MAY 29, 1961
HYDE PARK—First I want to thank the many people who have sent in money and checks for the Tractors For Freedom fund. It will be impossible for me to thank them individually because of the volume of mail.
In the Congress it may not be very popular to be trying to free those who landed on the beach and were captured in Cuba. But the people of this country seem not only to want freedom for their soldiers but to be anxious to help the farmers of Cuba. It is good to know that there is kindly feeling for the Cuban people all over the U.S.
I must say I have been completely surprised by the reaction in Congress. None of the three members of our committee ignored the Logan Act, which forbids individuals to negotiate with foreign governments, and there was consultation with our government before any announcement was made of a reply to President Castro. That a humanitarian gesture by our people in response to an offer by the leader of a small nation like Cuba could be considered as an act of weakness on the part of our people or of our government, however, is beyond my understanding. The U.S. has too much strength and too much dignity, it seems to me, ever to consider an action which will save lives and help the people of a small and neighboring country as an act of weakness. Rather it seems to me to be the action of a strong nation and its people to help the people of a weaker nation.
There is no comparison with such a situation as occurred during the Hitler regime in Germany. Then an exchange was offered of human lives for trucks, but the war was on and this was war material. No answer at that time could of course be made. The only similarity that can be noted in the two offers is that some types of minds seem to link together human lives and machinery. President Castro has been careful to state, however, that he considered the tractors are to benefit the farmers, to help them grow more food and raise their standard of living; hence, he considers the machines as an "indemnification" for any harm done during the invasion. Since the harm done was comparatively slight, indemnification may be somewhat exaggerated. But this was the way the offer was made, and the people of the U.S. do not seem to quibble about what they pay if they can free human lives. President Castro stated that if the prisoners did not return from the U.S. with a firm agreement, they would serve from 30-35 years of hard labor.
The reaction of South American countries seems to be in sympathy with the people of the U.S. There have been student demonstrations and collections are apparently being taken up to add to this fund. Mr. Reuther, Dr. Milton Eisenhower and I were not the only ones who wanted to do something in answer to President Castro's offer. There were already started a number of different groups who want to collect money for this purpose. I think most of the people will send what they collect to Tractors for Freedom, P.O. Box Freedom, Detroit, Michigan.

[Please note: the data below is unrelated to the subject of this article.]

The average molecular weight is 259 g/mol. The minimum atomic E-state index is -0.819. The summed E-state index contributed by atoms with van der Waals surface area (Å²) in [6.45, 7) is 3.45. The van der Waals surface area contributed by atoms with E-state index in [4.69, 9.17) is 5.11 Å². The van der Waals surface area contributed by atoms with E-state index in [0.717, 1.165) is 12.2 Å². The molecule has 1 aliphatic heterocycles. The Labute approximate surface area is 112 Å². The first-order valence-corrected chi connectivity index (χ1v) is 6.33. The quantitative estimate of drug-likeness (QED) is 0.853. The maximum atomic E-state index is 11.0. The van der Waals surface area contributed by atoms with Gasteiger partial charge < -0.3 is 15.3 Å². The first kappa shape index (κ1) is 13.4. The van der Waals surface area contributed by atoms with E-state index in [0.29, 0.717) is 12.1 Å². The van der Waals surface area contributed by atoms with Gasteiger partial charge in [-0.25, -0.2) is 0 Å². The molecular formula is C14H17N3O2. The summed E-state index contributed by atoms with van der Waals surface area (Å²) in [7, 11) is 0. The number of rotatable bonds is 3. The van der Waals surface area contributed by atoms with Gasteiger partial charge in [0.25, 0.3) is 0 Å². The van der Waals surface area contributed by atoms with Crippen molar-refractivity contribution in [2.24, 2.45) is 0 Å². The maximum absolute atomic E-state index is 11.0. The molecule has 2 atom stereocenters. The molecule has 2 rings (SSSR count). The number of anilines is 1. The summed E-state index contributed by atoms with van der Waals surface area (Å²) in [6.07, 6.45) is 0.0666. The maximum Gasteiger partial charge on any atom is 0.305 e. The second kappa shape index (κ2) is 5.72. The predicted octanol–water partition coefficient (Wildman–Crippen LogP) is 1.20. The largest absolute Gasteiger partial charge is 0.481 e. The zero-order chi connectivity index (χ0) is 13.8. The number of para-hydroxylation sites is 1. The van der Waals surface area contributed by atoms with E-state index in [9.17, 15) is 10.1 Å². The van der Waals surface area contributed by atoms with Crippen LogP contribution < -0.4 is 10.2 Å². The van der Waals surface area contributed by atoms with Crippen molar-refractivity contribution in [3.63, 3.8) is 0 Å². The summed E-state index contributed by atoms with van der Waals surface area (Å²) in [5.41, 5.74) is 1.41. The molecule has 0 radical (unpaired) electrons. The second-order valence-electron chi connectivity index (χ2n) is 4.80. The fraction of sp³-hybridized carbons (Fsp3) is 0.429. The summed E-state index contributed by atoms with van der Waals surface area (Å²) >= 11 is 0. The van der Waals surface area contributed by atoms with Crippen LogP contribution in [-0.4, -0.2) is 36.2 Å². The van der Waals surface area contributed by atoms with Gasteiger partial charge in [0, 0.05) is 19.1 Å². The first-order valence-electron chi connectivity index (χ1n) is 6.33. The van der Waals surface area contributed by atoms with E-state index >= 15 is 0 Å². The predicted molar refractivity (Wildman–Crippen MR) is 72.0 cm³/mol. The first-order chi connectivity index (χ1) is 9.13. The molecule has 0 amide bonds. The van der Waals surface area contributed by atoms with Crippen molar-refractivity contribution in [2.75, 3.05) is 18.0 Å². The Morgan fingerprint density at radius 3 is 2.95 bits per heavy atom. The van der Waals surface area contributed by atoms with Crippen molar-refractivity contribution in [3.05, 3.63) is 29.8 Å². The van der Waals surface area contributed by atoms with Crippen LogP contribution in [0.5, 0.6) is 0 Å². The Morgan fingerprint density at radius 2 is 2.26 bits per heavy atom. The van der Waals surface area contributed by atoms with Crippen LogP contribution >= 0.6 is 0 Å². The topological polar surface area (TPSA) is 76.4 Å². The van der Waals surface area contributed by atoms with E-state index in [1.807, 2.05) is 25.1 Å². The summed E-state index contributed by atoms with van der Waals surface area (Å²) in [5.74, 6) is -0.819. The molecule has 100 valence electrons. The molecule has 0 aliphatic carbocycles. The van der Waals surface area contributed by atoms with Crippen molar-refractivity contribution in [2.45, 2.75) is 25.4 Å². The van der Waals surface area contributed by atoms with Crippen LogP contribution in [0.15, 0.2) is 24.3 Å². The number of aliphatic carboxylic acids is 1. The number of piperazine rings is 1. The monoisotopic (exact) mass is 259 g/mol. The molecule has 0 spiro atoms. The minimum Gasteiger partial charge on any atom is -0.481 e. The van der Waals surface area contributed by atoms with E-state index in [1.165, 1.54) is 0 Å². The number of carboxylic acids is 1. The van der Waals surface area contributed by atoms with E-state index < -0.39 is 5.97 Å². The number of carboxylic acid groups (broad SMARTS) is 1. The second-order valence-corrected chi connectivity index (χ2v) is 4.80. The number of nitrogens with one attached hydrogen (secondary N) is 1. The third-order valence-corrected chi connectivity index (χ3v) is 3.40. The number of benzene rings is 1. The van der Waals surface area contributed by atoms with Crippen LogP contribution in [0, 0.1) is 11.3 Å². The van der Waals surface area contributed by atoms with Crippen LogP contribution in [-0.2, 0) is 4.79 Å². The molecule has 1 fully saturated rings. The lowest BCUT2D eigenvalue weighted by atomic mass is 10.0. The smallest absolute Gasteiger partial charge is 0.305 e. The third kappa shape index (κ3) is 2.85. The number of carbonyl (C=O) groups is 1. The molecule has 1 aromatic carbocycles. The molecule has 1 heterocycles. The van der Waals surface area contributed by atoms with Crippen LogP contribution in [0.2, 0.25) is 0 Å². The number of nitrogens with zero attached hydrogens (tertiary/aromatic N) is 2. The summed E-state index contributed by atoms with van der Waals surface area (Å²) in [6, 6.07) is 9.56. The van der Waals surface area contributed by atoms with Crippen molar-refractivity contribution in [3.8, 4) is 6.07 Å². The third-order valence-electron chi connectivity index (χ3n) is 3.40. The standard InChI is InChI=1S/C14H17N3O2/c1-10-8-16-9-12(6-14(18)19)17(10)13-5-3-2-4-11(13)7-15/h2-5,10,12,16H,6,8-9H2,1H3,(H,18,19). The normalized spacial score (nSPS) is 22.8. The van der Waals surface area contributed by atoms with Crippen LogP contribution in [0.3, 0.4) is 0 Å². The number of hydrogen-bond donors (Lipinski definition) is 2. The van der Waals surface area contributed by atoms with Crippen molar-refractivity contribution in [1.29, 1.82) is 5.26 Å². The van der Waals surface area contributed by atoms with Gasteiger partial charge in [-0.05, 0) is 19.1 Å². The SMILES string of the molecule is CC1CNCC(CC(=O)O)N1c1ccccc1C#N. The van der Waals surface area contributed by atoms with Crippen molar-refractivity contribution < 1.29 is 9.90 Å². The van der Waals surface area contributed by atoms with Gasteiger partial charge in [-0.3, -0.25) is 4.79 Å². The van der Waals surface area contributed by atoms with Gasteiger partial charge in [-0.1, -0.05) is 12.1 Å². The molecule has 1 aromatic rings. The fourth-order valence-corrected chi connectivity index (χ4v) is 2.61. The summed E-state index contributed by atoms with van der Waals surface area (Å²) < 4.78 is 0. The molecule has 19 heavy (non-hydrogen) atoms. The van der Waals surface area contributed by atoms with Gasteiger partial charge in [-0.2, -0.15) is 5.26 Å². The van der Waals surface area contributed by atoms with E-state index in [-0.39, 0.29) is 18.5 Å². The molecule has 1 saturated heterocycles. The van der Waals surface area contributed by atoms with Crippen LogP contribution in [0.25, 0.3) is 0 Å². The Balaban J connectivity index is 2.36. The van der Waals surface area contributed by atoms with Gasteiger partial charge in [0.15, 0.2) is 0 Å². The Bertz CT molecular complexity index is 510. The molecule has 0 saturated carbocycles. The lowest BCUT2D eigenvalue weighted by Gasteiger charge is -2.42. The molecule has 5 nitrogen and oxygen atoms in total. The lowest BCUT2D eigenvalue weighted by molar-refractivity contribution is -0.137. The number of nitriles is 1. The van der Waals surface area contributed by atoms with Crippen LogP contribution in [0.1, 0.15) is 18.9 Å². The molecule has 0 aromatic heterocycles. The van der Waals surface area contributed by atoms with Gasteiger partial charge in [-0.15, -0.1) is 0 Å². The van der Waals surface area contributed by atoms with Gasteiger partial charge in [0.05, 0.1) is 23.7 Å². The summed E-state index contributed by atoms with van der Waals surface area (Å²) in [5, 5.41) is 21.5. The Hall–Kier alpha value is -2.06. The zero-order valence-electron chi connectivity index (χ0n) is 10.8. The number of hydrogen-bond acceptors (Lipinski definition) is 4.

I am indeed saddened by the attitude of some of the members of the Senate and the House. Had it been only an attack on the part of Republican members, I might have felt that it savored of partisan politics. But that is not true, so I realize it is a genuine difference of opinion. I regret it particularly where I have high esteem for those who are in opposition.
I do not believe that there is any weakness or kowtowing to President Castro in taking up his offer, nor do I think it hurts the dignity of the U. S. in any way. Neither do I think that the law of the land is flouted by the manner in which this is being done. I not only believe in obeying the law but I hope that respect for the law is going to grow in our own country, since we are the nation who would like to see a world governed by law rather than by force.
I fully realize, however, that even where the law is concerned it is man-made and people must live according to their consciences. With the deepest respect for those who differ, therefore, I still am glad that the three of us serving on this committee felt our consciences dictated some kind of action in view of the responsibility we carried. I hope very much that the great warmth of response from the people of the U. S. will in the end be of great service to our country.
(Copyright, 1961, by United Feature Syndicate, Inc.)
About this document
My Day by Eleanor Roosevelt, May 29, 1961
Digital edition created by The Eleanor Roosevelt Papers Project The George Washington University Old Main Building, Suite 406 1951 F Street, NW Washington, DC 20052
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